Gentry Indigo Bush - Illustration by Bill Singleton

Gentry Indigo Bush
Dalea tentaculoides

D. tentaculoides is a shrubby perennial herb growing from a woody root crown.1 It can grow up to six and a half feet tall, but usually remains shorter. Young branches are green and turn brown with age. The leaves are compound, with nine to seventeen leaflets.2 The flowers are small, pea-like, and rose-purple in color.1

Habitat: D. tentaculoides grows on canyon bottoms at elevations ranging from 3600 to 4400 feet.2 The plant occurs in disturbance prone environments, and is subject to periodic flooding.1

Range: This species occurs in southern Arizona and may extend into Mexico. The plant has been found in several locations in Pima and Santa Cruz Counties, and one population has been found in Mexico.3 Historically, the species had been found in the Coyote and Baboquivari Mountains in Pima County.4

Status: D. tentaculoides is a U.S. Fish and Wildlife Service "Species of Concern." In January 2002, the Center for Biological Diversity filed a petition to list the Gentry Indigo Bush as an endangered species. It is protected under the Arizona Native Plant Law and considered "sensitive" by the Regional Forester.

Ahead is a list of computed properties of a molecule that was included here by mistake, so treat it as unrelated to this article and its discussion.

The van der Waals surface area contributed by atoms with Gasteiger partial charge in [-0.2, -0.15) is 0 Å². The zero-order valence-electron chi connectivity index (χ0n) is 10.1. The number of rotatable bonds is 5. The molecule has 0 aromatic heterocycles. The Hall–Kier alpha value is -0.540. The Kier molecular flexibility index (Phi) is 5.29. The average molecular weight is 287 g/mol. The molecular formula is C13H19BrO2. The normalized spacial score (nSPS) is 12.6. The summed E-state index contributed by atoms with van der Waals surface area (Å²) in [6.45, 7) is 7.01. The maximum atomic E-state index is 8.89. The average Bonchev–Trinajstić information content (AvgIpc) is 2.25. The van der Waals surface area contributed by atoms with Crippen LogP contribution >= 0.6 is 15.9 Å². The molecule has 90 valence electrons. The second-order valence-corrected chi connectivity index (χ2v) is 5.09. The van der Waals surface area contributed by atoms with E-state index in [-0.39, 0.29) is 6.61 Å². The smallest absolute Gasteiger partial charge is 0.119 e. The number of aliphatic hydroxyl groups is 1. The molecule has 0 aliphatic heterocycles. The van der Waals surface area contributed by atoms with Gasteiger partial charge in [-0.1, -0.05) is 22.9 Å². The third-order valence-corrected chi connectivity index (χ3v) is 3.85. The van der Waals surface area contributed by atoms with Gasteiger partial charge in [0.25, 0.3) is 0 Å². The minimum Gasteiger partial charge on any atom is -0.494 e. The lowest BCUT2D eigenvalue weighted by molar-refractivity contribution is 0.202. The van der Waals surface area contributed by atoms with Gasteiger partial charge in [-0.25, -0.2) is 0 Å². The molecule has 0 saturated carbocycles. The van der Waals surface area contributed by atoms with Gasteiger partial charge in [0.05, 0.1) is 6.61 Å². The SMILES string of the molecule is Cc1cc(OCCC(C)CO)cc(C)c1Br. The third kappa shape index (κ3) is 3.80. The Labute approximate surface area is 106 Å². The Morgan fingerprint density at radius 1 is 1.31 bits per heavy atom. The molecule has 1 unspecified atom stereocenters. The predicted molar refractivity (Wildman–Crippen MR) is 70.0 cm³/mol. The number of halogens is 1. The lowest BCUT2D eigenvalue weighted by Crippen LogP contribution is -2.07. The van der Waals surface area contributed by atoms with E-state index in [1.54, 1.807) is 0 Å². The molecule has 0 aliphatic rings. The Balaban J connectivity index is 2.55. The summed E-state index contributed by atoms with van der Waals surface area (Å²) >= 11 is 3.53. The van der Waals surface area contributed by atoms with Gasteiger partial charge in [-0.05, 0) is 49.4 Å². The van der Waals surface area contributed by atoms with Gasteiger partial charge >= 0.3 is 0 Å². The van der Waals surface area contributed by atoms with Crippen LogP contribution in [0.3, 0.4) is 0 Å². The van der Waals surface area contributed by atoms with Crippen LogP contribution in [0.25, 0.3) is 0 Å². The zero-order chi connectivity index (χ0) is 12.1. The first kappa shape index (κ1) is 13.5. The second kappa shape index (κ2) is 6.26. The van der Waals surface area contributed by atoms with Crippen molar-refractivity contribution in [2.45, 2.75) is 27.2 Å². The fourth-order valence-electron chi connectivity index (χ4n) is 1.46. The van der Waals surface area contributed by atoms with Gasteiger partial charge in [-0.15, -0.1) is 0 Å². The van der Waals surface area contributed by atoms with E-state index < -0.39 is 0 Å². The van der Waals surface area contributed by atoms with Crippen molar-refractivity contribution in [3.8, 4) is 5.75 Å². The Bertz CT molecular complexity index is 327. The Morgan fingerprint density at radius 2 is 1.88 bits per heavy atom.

Gentry indigo bush in Pima County: The majority of D. tentaculoides range falls within Pima County. Threats to this species includes grazing, trampling of plants by recreationists, and flooding.1 Two populations of D. tentaculoides have been found on the Tohono O'odham Reservation.2 The Baboquivari Mountains have been identified as a priority conservation area for this species.5

References:

1. New Mexico Game and Fish. 1998. Dalea tentaculoides. Heritage Data Management System.

2. Desert Botanical Garden. 1999. "Dalea tentaculoides Gentry Indigo Bush." 12/22/99 Web site: www.dbg.org/index.htm

3. U.S. Fish and Wildlife Service. 1998. "Endangered and Threatened Wildlife and Plants; Notice of Reclassification of Four Candidate Taxa." Federal Register. 63(63). Pp. 16217-16218.

4. U.S. Fish and Wildlife Service. 1992. Handbook of Arizona's Endangered, Threatened, and Candidate Plants. Pp. 3

4. U.S. Fish and Wildlife Service. 1992. Handbook of Arizona's Endangered, Threatened, and Candidate Plants. Pp. 36.

5. RECON. 2001. Priority Vulnerable Species. Pima County Administration

6. Dalea tentaculoides. Heritage Data Management System.


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